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Miriam DeCosta-Willis

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Information about Miriam DeCosta-Willis

Profile image of Miriam DeCosta-Willis

Profession

Category:
CivicMakers
EducationMakers
Occupation(s):
Civil Rights Activist
Foreign Languages Professor

Favorites

Favorite Color:
Red
Favorite Food:
Paella
Favorite Time of Year:
Winter
Favorite Vacation Spot:
Mayan Riviera, Mexico
Favorite Quote:
What Goes Around, Comes Around.

Birthplace

Born:
11/1/1934
Birth Location:
Florence, Alabama

Profession

Category:
CivicMakers
EducationMakers
Occupation(s):
Civil Rights Activist
Foreign Languages Professor

Favorites

Favorite Color:
Red
Favorite Food:
Paella
Favorite Time of Year:
Winter
Favorite Vacation Spot:
Mayan Riviera, Mexico
Favorite Quote:
What Goes Around, Comes Around.

Birthplace

Born:
11/1/1934
Birth Location:
Florence
See how Miriam DeCosta-Willis is related to other HistoryMakers

Biography

University professor and author Laurie DeCosta-Willis was born November 1, 1934 in Florence, Alabama to educators Beautine and Frank DeCosta. She grew up in the South but graduated from Westover School in Connecticut and received a B.A. degree, Phi Beta Kappa, from Wellesley College, as well as M.A. and Ph.D. degrees from the Johns Hopkins University.

In her forty-year career in education, she has taught at LeMoyne and Owen Colleges (later, at the merged institution for a decade), became the first Black faculty member at Memphis State University in 1966, chaired the Department of Romance Languages at Howard University, was named Commonwealth Professor of Spanish at George Mason University in 1989, and was Director of Graduate Studies in the Department of African American Studies at the University of Maryland, Baltimore County, from which she retired in 1999.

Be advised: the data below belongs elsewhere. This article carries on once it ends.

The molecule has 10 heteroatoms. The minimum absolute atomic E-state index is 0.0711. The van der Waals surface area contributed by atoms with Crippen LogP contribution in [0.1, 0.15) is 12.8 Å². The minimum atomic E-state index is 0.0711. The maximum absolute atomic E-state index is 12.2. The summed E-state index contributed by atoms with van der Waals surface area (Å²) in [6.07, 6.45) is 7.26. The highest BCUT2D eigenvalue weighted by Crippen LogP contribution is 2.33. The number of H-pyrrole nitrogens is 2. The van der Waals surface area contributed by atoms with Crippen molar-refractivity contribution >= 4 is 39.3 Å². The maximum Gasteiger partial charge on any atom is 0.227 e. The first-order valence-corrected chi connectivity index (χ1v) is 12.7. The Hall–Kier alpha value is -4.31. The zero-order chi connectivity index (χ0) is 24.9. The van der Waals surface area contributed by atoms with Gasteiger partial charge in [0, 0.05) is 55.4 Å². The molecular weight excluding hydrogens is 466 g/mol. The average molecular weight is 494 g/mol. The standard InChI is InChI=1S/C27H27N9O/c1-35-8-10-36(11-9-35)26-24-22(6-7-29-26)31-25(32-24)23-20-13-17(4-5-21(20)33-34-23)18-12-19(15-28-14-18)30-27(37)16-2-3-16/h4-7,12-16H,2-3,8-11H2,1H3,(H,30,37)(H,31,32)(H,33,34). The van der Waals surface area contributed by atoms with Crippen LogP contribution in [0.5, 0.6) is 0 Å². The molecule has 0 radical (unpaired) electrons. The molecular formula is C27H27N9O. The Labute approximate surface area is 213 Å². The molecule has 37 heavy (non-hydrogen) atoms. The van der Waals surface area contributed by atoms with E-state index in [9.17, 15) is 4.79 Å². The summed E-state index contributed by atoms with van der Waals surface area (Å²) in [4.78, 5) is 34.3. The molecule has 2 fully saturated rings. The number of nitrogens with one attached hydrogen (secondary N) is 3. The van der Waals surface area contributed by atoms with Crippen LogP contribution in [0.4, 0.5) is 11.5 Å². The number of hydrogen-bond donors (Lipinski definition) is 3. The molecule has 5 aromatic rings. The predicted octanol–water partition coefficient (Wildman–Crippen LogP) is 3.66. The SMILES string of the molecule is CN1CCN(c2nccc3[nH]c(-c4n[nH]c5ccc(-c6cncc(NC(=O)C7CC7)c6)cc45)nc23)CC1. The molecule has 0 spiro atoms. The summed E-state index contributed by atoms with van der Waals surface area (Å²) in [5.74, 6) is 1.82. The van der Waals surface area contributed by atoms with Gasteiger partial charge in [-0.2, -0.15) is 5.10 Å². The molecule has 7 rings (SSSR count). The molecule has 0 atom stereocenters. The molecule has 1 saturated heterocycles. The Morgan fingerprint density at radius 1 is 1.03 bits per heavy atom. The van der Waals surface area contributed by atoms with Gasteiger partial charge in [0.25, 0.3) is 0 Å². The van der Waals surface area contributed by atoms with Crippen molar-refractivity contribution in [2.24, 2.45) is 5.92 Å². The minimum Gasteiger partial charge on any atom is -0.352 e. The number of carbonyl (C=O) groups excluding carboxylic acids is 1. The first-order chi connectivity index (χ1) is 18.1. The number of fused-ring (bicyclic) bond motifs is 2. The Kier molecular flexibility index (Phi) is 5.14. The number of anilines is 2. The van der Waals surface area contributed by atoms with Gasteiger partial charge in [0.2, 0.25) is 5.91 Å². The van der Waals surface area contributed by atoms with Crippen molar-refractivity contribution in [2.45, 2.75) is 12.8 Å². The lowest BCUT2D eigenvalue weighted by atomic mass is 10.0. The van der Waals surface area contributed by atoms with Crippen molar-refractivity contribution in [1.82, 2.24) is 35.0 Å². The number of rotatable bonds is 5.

An activist throughout her life, she organized a student protest at Wilkinson High School, joined her mother in the Montgomery Bus Boycott, was jailed in Memphis for participating in civil rights demonstrations, campaigned for Black political candidates, led a boycott of Memphis public schools, and joined protest marches in Washington when she lived there in the 1990s.

Co-founder of the Memphis Black Writers' Workshop, DeCosta-Willis has published eight books, including Blacks in Hispanic Literature, Erotique Noire, The Memphis Diary of Ida B. Wells, Daughters of the Diaspora and, recently, Notable Black Memphians. A columnist, lecturer, consultant, and visiting scholar, she was chair of the Tennessee Humanities Council, associate editor of Sage: A Scholarly Journal of Black Women, and editorial board member of the Afro-Hispanic Review.